Given this particular EU policy applies to all EU member states, it should come as no surprise that Ireland and Apple did not come under fire sooner. Some observers note that Apple’s punishment is unfair, given that the European Union did not develop its current non-competition for corporate tax rates until 2003. That being the case, however, would explain why the European Commission only conducted its investigation starting at that point, given the fact that Ireland was giving Apple a special tax rate since for many years prior.

Apple and Ireland working together to appealing the ruling. Both hold the belief that the lower tax rates help the country by providing jobs that would otherwise not exist. And indeed, since Apple employs around 6,000, it is considered a major employer in the country. Yet many Irish citizens do not see this as a worthy enough reason for Apple to avoid tax payments. A poll in the Irish online site The Journal shows a noticeable majority (58%) who believe that Apple should pay back the $14.5 billion the European Commission says the company owes.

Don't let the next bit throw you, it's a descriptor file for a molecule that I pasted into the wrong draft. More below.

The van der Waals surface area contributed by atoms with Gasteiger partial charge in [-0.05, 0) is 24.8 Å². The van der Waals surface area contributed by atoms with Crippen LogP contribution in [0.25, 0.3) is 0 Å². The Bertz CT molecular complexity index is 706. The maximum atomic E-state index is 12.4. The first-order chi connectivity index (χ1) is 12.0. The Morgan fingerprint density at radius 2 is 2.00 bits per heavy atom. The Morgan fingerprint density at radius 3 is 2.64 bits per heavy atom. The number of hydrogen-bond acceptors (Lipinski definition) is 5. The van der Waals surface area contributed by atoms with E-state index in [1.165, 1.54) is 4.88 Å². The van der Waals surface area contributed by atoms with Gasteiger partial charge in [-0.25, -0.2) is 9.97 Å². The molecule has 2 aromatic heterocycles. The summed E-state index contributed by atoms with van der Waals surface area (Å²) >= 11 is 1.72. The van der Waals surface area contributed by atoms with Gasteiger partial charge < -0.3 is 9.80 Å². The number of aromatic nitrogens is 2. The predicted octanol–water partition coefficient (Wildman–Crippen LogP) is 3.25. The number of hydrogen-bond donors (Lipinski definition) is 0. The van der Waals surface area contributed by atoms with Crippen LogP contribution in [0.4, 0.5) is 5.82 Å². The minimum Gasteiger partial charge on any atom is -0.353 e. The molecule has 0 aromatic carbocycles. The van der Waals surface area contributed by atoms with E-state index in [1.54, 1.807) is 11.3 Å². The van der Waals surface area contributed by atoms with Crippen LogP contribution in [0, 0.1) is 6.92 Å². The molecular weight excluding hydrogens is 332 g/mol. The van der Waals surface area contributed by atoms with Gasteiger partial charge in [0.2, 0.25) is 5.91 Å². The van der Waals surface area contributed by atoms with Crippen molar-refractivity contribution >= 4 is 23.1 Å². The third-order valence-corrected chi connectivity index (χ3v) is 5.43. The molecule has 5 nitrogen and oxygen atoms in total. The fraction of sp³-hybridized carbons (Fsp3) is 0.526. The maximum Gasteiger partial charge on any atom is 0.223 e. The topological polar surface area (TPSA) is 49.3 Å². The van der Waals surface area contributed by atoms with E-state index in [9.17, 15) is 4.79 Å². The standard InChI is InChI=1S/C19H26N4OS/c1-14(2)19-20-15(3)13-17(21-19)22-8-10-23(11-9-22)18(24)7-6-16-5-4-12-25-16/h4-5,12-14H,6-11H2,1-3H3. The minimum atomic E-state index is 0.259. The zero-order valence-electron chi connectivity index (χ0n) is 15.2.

Apple is not the only company coming under the EU’s taxation microscope. Many other large U.S.-based companies have been accused of using Ireland as a sort of tax loophole to avoid paying high European Union tax rates. That list includes names such Google, Starbucks, Amazon, Gap and Microsoft.

Ireland’s incentive to provide lower tax rates is easy to understand. A 2015 study from the Tax Foundation found that lowering tax rates would lead to a rise in both a country's GDP and a number of available jobs. Given the many different tax rates across Europe and Ireland history of struggling economically, the lower corporate tax rates it provides have overall been a boon to the small country, at least initially.

European Union Corporate Tax Rates